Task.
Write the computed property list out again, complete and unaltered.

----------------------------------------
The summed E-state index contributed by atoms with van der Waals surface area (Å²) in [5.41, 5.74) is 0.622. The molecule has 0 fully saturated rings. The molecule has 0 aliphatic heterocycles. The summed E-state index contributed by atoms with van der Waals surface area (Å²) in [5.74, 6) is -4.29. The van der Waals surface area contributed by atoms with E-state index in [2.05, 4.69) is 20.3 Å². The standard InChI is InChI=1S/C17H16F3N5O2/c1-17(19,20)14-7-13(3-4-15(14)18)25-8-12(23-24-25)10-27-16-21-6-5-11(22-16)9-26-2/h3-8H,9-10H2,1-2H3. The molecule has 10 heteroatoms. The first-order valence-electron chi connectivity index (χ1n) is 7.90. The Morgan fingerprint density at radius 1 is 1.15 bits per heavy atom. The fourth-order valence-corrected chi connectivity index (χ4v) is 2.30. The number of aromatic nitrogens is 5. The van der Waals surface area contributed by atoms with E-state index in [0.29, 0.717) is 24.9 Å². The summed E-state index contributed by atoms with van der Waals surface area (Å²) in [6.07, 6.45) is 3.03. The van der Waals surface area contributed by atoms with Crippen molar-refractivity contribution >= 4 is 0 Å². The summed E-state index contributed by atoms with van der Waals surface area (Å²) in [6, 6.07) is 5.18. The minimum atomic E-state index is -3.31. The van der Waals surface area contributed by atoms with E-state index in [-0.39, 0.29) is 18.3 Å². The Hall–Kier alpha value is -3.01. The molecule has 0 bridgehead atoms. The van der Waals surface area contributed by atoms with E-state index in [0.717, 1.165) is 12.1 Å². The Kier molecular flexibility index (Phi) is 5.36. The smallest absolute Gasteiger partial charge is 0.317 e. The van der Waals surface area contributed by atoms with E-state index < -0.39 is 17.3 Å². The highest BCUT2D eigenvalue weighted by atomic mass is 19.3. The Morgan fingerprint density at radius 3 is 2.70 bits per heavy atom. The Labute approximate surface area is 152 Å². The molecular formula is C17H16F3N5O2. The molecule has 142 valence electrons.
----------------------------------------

The summed E-state index contributed by atoms with van der Waals surface area (Å²) in [5.41, 5.74) is 0.622. The molecule has 0 fully saturated rings. The molecule has 0 aliphatic heterocycles. The summed E-state index contributed by atoms with van der Waals surface area (Å²) in [5.74, 6) is -4.29. The van der Waals surface area contributed by atoms with E-state index in [2.05, 4.69) is 20.3 Å². The standard InChI is InChI=1S/C17H16F3N5O2/c1-17(19,20)14-7-13(3-4-15(14)18)25-8-12(23-24-25)10-27-16-21-6-5-11(22-16)9-26-2/h3-8H,9-10H2,1-2H3. The molecule has 10 heteroatoms. The first-order valence-electron chi connectivity index (χ1n) is 7.90. The Morgan fingerprint density at radius 1 is 1.15 bits per heavy atom. The fourth-order valence-corrected chi connectivity index (χ4v) is 2.30. The number of aromatic nitrogens is 5. The van der Waals surface area contributed by atoms with E-state index in [0.29, 0.717) is 24.9 Å². The summed E-state index contributed by atoms with van der Waals surface area (Å²) in [6.07, 6.45) is 3.03. The van der Waals surface area contributed by atoms with Crippen molar-refractivity contribution >= 4 is 0 Å². The summed E-state index contributed by atoms with van der Waals surface area (Å²) in [6, 6.07) is 5.18. The minimum atomic E-state index is -3.31. The van der Waals surface area contributed by atoms with E-state index in [-0.39, 0.29) is 18.3 Å². The Hall–Kier alpha value is -3.01. The molecule has 0 bridgehead atoms. The van der Waals surface area contributed by atoms with E-state index in [0.717, 1.165) is 12.1 Å². The Kier molecular flexibility index (Phi) is 5.36. The smallest absolute Gasteiger partial charge is 0.317 e. The van der Waals surface area contributed by atoms with E-state index < -0.39 is 17.3 Å². The highest BCUT2D eigenvalue weighted by atomic mass is 19.3. The Morgan fingerprint density at radius 3 is 2.70 bits per heavy atom. The Labute approximate surface area is 152 Å². The molecular formula is C17H16F3N5O2. The molecule has 142 valence electrons.